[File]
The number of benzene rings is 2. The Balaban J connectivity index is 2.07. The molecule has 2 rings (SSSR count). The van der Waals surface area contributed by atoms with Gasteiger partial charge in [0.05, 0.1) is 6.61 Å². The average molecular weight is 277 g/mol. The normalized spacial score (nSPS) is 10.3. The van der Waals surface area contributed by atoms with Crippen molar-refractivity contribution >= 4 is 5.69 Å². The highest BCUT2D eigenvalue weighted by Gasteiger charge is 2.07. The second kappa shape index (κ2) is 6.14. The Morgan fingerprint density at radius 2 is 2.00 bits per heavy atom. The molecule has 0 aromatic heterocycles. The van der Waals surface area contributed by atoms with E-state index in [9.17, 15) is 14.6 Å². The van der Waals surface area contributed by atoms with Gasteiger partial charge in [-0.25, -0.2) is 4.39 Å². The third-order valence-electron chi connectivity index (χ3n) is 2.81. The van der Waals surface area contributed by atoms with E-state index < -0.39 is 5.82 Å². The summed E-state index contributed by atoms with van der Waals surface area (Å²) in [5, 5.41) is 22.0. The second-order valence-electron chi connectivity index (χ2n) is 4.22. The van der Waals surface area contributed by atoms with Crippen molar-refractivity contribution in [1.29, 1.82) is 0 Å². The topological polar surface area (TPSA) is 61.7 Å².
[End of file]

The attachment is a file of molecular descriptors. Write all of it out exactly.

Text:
The number of benzene rings is 2. The Balaban J connectivity index is 2.07. The molecule has 2 rings (SSSR count). The van der Waals surface area contributed by atoms with Gasteiger partial charge in [0.05, 0.1) is 6.61 Å². The average molecular weight is 277 g/mol. The normalized spacial score (nSPS) is 10.3. The van der Waals surface area contributed by atoms with Crippen molar-refractivity contribution >= 4 is 5.69 Å². The highest BCUT2D eigenvalue weighted by Gasteiger charge is 2.07. The second kappa shape index (κ2) is 6.14. The Morgan fingerprint density at radius 2 is 2.00 bits per heavy atom. The molecule has 0 aromatic heterocycles. The van der Waals surface area contributed by atoms with E-state index in [9.17, 15) is 14.6 Å². The van der Waals surface area contributed by atoms with Gasteiger partial charge in [-0.25, -0.2) is 4.39 Å². The third-order valence-electron chi connectivity index (χ3n) is 2.81. The van der Waals surface area contributed by atoms with E-state index < -0.39 is 5.82 Å². The summed E-state index contributed by atoms with van der Waals surface area (Å²) in [5, 5.41) is 22.0. The second-order valence-electron chi connectivity index (χ2n) is 4.22. The van der Waals surface area contributed by atoms with Crippen molar-refractivity contribution in [1.29, 1.82) is 0 Å². The topological polar surface area (TPSA) is 61.7 Å².